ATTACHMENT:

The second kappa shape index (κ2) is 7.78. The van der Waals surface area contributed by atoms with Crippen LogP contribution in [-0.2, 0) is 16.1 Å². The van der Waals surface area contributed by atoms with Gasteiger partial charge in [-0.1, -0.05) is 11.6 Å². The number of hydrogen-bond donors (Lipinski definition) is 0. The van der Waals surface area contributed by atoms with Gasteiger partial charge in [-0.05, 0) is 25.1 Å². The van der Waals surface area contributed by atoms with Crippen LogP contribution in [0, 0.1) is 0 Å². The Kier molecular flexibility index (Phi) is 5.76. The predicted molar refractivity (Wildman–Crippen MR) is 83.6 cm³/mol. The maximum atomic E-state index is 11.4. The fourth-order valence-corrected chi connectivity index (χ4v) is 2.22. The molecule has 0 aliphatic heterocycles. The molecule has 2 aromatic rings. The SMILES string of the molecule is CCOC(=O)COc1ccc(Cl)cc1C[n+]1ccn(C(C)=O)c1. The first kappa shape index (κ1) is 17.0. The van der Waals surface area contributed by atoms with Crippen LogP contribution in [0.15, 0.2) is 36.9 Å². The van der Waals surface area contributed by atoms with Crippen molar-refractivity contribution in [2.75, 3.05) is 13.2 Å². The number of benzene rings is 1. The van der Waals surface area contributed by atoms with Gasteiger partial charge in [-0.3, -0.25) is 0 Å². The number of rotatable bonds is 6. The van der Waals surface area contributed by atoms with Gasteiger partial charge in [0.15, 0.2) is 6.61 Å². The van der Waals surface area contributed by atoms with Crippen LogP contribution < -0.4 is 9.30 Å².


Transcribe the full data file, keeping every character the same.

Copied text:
The second kappa shape index (κ2) is 7.78. The van der Waals surface area contributed by atoms with Crippen LogP contribution in [-0.2, 0) is 16.1 Å². The van der Waals surface area contributed by atoms with Gasteiger partial charge in [-0.1, -0.05) is 11.6 Å². The number of hydrogen-bond donors (Lipinski definition) is 0. The van der Waals surface area contributed by atoms with Gasteiger partial charge in [-0.05, 0) is 25.1 Å². The van der Waals surface area contributed by atoms with Crippen LogP contribution in [0, 0.1) is 0 Å². The Kier molecular flexibility index (Phi) is 5.76. The predicted molar refractivity (Wildman–Crippen MR) is 83.6 cm³/mol. The maximum atomic E-state index is 11.4. The fourth-order valence-corrected chi connectivity index (χ4v) is 2.22. The molecule has 0 aliphatic heterocycles. The molecule has 2 aromatic rings. The SMILES string of the molecule is CCOC(=O)COc1ccc(Cl)cc1C[n+]1ccn(C(C)=O)c1. The first kappa shape index (κ1) is 17.0. The van der Waals surface area contributed by atoms with Crippen LogP contribution in [0.15, 0.2) is 36.9 Å². The van der Waals surface area contributed by atoms with Crippen molar-refractivity contribution in [2.75, 3.05) is 13.2 Å². The number of benzene rings is 1. The van der Waals surface area contributed by atoms with Gasteiger partial charge in [-0.3, -0.25) is 0 Å². The number of rotatable bonds is 6. The van der Waals surface area contributed by atoms with Gasteiger partial charge in [0.15, 0.2) is 6.61 Å². The van der Waals surface area contributed by atoms with Crippen LogP contribution < -0.4 is 9.30 Å².